Oh my what a crazy lifestyle we lead being musicians. At times it like working a job as a crazy person with fitting hours. When I arrived at the studio around 8pm I was met by Canyon and Jeremy making a fresh pot of coffee. Both looked pretty exhausted and we were in for a long night, as recording is hard work, so hopefully a little caffeine would perk things up.
The band is pretty stoked on the iPhone, we use it for everything, including taking payments for merch on the go, recording videos, writing songs, tuning instruments, and many more. Its a revolving joke between us how the iPhone can do anything.
The night was filthy with conversations about all of our simultaneous merch and new implements for music distribution while maintaining our schedule of shows and keeping our websites and pages up to date.
When moses arrived and the regular crowd of mere mortals cleared we began to run audio snakes and plug in a grip of cables. With direct boxes, XLR cables, and 1/4 inch guitar cables running over the floor like spaghetti missing the final topping, headphone cables.
Some quick testing of the preliminary mix and a handful of notes from our now deleted 13 hour day of pre-production we were ready to lay tracks. Necessity is the mother of invention and we had gathered the collective idea of recording all the tracks at once, and scraping all but the drums one at a time to record over them.
Experienced with recording, FOLK HOGAN presents new ideas and processes to the session. Our unique brand of instrumentation, dynamic sound, and sense of humor add our own creative spin to this process.
3 members Canyon, Moses, and Nick in the “tiny room” and Jeremy in the main space, we were very cosy. The 3 of us crammed in the room began to edge toward cabin fever, but all of us yielding iPhones we were forcibly self-entertained.
The band will eat just about anything you put in front of them. After longingly watching them eat pizza, because I do not eat dairy, the last two practices I brought stir-fry. This is a good tradition to set in the future for recording and it makes things more easy on everyone putting in long hours recording when we’d be home relaxing after our regular schedule. Maybe you could bring us food reader? I’ll send you a list of allergies and diet restrictions.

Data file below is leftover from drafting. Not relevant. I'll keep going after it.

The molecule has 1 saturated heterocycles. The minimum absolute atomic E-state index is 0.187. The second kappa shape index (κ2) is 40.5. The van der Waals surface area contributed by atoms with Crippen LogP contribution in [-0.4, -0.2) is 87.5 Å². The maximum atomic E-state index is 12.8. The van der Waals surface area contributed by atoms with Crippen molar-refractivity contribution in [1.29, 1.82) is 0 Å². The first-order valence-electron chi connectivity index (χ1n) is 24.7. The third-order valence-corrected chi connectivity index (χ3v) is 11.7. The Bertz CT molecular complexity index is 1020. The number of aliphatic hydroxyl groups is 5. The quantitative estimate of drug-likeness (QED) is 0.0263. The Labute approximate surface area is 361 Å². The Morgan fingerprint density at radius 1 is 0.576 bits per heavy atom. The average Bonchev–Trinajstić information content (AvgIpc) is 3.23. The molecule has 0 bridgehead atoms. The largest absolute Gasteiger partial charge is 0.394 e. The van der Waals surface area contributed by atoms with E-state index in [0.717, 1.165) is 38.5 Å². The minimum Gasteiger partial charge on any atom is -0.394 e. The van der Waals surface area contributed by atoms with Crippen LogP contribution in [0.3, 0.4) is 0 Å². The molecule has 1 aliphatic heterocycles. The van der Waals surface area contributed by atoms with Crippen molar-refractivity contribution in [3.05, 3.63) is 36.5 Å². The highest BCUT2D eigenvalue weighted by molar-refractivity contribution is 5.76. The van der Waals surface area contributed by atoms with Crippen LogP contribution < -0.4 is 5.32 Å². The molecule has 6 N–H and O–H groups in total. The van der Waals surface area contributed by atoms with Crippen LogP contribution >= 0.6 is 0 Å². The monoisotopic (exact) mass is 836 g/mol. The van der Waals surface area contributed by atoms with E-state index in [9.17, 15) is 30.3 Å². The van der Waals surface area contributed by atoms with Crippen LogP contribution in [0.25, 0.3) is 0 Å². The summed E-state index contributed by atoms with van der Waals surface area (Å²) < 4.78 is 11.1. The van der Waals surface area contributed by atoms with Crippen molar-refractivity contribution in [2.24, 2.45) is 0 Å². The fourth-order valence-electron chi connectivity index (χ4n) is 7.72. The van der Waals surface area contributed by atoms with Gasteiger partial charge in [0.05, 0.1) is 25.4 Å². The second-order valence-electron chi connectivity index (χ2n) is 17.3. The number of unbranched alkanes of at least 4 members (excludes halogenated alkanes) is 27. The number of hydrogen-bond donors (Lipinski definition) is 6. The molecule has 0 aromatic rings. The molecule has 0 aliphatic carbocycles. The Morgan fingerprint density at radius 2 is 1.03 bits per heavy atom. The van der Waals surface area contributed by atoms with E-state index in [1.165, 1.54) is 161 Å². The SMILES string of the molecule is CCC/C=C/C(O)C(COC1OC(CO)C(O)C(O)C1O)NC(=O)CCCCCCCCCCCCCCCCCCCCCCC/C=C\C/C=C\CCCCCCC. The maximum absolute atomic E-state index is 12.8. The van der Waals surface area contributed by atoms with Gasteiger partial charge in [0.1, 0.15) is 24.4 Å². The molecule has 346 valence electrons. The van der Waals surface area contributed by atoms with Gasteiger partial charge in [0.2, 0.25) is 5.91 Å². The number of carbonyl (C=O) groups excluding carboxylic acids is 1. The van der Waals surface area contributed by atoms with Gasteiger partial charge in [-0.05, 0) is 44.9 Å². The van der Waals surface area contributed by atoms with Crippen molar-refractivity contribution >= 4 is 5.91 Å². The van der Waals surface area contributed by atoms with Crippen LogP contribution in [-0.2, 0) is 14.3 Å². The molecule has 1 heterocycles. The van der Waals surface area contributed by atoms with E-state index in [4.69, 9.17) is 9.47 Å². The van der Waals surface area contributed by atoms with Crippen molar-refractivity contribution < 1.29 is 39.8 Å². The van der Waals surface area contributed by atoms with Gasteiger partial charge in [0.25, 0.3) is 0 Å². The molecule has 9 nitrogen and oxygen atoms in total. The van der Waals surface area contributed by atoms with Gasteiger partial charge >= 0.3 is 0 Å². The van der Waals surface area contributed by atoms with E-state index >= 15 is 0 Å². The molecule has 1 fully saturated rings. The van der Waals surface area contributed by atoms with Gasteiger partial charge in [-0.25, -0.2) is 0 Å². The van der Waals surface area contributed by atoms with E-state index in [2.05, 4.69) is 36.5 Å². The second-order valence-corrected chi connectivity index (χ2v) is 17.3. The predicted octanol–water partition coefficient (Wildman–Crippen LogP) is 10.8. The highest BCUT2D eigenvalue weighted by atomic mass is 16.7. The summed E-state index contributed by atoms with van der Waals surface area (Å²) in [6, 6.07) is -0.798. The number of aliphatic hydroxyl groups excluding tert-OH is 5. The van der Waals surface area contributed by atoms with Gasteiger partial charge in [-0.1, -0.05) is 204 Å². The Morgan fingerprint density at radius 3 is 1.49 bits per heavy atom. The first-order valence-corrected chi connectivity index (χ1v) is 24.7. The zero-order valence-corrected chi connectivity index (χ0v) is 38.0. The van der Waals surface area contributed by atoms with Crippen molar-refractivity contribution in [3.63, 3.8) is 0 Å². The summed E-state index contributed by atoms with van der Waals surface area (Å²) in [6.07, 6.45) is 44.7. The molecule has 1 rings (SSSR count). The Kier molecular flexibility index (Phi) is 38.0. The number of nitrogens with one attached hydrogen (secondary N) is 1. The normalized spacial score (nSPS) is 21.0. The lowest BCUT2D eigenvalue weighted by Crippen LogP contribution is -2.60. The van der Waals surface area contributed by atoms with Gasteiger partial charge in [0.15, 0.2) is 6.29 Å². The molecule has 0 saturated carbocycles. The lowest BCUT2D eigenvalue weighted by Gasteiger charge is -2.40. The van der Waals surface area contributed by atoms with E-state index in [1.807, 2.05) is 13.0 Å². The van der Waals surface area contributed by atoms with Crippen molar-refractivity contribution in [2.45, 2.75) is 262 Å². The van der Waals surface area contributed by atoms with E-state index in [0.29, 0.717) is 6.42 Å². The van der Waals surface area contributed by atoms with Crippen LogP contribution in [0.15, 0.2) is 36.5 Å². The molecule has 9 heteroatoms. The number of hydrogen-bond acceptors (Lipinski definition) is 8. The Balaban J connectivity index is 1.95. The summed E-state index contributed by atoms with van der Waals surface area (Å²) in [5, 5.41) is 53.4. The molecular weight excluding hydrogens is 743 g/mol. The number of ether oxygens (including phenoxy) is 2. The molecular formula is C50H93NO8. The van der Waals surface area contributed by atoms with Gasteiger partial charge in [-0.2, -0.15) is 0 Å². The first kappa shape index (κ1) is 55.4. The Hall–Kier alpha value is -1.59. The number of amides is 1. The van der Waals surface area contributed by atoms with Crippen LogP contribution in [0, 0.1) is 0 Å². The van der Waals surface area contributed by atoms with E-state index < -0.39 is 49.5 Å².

I was very intrigued to learn that both Moses and Canyon do not own computers and do everything from there iPhones. It reminiscent of the Taiwanese tech culture crowd I have interacted with and truly a representation of technology usage of our time.
At one point attempting to capture video footage without a dedicated operator Canyon opted to tape his iPhone to the wall of the tiny room. As you can imagine much wackiness ensued.
Canyon and I started hammering out a chord progression in between tracks giving the computer time to catch up with the 14 simultaneously placed tracks laid. We look pretty primitive flowing in a language that consists of grunts and not words doing so.
One of the more entertaining things that happened is when Canyons taped-to-the wall iPhone started ringing, out loud, during a recording take of Zombie Prince. When he called back wackiness ensued, stories told, and it was obvious he had been drunk dialed.
Late that night at about 2:30AM Jeremy and I were able to take a listen and see where the drum tracks were at and listen to the scratch tracks on top of them. With a much more hopeful outlook than our previous session, little retakes or “punches” will need to be made to a few sections, but the drums are now 90% solid.
It was a good day of tracking and we all learned valuable lessons, you are never drinking alone if you drink “via Skype” and organic produce is killing the price of food.